Dragonfly exuvia

What of Alien facehuggers? Surely that’s fanciful? A facehugger is the second stage (after the egg) in the Alien’s life cycle. It has eight spindly legs, which allow it to crawl rapidly, and is somewhat similar in appearance to an arachnid or perhaps a horseshoe crab. The similarities end there because the facehugger is a parasitoid – its only purpose in life is to implant an embryo (which eventually becomes a chestburster) within a host – invariably in the movies the host is a human!

Note that word parasitoid. A parasitoid spends most of the juvenile stages of its life cycle inside or attached to a host, and eventually kills that host. A parasite feeds on or within its host without killing it. Eight-legged parasitoids are a Hollywood invention but six-legged parasitoids are abundant. Check out my earlier blog post I love parasitoids. I usually refer to them as parasitic wasps but the correct entomological term is wasp parasitoid. These beneficial wasps kill their hosts upon emergence – which leads us neatly to ‘chestbursters’.

‘Chestburster’ sounds like a particularly silly concept that could only have been dreamt up in Hollywood but, alas for entomophobes, it happens regularly in the insect world. For example, there is not much left of a cabbage white butterfly caterpillar (Pieris rapae) when 50 Cotesia glomerata wasp larvae burst from it to pupate.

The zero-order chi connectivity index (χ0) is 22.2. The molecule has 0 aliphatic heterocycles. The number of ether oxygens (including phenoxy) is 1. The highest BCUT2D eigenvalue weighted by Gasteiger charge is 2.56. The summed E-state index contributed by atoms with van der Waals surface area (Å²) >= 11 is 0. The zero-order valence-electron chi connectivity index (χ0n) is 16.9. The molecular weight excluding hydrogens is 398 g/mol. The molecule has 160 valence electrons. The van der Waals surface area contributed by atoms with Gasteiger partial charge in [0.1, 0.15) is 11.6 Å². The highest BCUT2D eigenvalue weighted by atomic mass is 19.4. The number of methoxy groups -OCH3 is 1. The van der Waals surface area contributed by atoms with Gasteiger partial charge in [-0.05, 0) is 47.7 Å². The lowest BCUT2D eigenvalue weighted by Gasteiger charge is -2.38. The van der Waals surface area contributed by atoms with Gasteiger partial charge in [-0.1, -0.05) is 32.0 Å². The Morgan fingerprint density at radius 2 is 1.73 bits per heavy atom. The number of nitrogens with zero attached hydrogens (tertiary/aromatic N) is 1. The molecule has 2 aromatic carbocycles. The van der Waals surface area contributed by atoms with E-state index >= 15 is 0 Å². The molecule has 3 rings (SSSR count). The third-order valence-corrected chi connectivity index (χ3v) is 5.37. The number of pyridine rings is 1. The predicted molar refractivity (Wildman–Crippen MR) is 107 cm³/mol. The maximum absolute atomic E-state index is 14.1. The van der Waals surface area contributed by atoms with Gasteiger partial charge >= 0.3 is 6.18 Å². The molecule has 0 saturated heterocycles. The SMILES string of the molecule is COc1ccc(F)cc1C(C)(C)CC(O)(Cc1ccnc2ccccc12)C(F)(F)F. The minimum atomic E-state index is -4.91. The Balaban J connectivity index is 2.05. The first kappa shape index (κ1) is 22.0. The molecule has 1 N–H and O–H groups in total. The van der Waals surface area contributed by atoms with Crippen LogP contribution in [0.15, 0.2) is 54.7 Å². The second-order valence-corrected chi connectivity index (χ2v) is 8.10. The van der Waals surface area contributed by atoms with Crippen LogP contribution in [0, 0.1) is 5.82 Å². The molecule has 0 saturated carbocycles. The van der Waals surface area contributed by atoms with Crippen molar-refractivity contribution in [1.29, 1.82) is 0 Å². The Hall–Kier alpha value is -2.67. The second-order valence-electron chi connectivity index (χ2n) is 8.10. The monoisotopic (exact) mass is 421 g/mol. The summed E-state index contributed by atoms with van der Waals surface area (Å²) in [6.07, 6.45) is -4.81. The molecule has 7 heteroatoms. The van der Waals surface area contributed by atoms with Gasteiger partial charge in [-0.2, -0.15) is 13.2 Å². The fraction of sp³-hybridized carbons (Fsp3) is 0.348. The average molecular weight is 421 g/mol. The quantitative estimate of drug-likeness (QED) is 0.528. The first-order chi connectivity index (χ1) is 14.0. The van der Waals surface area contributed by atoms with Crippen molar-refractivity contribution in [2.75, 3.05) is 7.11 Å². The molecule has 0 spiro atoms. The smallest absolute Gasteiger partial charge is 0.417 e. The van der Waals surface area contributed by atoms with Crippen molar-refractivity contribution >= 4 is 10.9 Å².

Some wasps even recruit what is left of the host as a guardian for their pupae. For example, the wasp Dinocampus coccinellae lays an egg in a ladybird beetle and the hatching wasp grub develops through four instars. Just prior to emerging from the host beetle, the wasp grub secretes chemicals which paralyses the ladybird. The wasp grub then emerges and pupates between the legs of the still twitching ladybird beetle (picture below). There is no safer place for an insect at its most vulnerable stage than between the legs of a not quite dead predatory ladybird. Apparently if you move the ladybird beetle away from the wasp pupa it will stagger, zombie-like, back to its original position.

Dinocampus coccinellae

The connection between insects and Hollywood is quite direct with certain movies. At the Joint Annual Meeting of the Entomological Societies of America, Canada, and British Columbia in November 2018, graphic artist Ryan Church shared his journey from a youthful fascination with insects to a career in movie design. Church has worked on numerous Star Wars movies, Star Trek, Avatar, War of the Worlds, and John Carter. He says he finds his inspiration in the world of insects and you can clearly see that in the gossamer winged airships featured in John Carter – think adult dragonflies.